Rent or own?
That question is a cause for consternation at Farmington Crossing, where developers hope to complete the housing complex with a set of lease-to-own homes.
But the prospect of rentals in an otherwise owner-occupied neighborhood has angered existing homeowners and resulted in a lawsuit against the city.
Garbett Homes created Farmington Crossing at the height of the real-estate boom in 2005. The vision was an expansive residential development with 500-plus town homes, according to CEO Bryson Garbett.
But times have changed. With the downturn in the economy, Garbett Homes has struggled to secure construction financing for the remaining 130 homes. If those homes are required to be owner-occupied, they won't be completed for another decade, Garbett said.
Allowing a lease-to-own option would make it more affordable for families to move in, meaning that construction could be completed in 18 months.
But residents are against opening the development to renters.
"Renting brings in a whole different group of people, usually who are not committed to the community," homeowners association member Rodney Johnson said.
The HOA agreement restricts current owners from renting homes, except in cases of proven hardship such as being unable to sell. Having rental properties join the development will likely lead to lower property values, Johnson said.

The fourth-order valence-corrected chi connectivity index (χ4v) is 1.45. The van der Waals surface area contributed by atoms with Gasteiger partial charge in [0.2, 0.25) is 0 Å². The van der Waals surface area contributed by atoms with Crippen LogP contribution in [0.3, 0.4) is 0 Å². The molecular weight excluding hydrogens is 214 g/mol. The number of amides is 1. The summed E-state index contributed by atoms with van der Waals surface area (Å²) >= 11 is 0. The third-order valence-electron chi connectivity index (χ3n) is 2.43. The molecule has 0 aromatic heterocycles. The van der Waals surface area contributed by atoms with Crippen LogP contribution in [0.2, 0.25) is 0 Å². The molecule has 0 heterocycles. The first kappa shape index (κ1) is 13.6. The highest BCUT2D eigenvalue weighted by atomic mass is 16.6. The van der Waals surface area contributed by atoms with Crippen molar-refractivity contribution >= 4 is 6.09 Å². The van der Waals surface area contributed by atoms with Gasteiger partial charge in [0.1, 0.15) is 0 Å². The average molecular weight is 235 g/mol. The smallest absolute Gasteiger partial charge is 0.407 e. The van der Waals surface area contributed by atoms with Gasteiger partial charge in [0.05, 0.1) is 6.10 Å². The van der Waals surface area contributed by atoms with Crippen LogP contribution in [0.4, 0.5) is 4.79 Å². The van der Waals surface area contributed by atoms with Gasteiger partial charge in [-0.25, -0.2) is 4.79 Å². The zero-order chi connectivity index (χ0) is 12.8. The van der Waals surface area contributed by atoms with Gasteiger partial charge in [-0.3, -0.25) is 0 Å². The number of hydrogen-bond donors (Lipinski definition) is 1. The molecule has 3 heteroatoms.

Although Garbett has been promising to turn the HOA over to homeowners, Johnson said the developer has retained control because it still owns the largest number of homes.
"This is a little oasis in the middle of urban sprawl," Johnson said. "It has a very unique flavor and ambiance about it."
The City Council is siding with residents, voting unanimously against Garbett's lease-to-own proposal. Garbett has since filed suit, but hopes to be able to settle out of court.
At issue is the project's initial approval, which was given for owner-occupied homes, Farmington City Manager Dave Millheim said. Several council members were on the planning commission at the time the initial agreement was reached, Millheim said, and feel the approvals need to remain consistent through the project's completion.
"I think they are under legitimate pressure to find a way to get their projects completed," Millheim said. "But that doesn't make it the city's problem."
Garbett feels the city has singled Farmington Crossing out, and believes denying his application violates his constitutional right to develop and sell his property. He argues the completed project will actually be beneficial to the city, bringing in more homes to support growing commercial and retail districts in the area.
And the Crossing's clubhouse, swimming pool, nature preserve and miles of trails would be used by families similar to those who already own homes, Garbett said. Renters also would pay into the HOA.
"It would make the community that much stronger," Garbett said. "It would provide a place for families to come and live something that they can afford."
Both sides hope to settle the matter out of court, in order to avoid a costly legal battle. But the city, and resident supporters, are unlikely to back down.
"We have empathy for the developer in this tough economy," Millheim said. "But we also have empathy for what the residents were promised."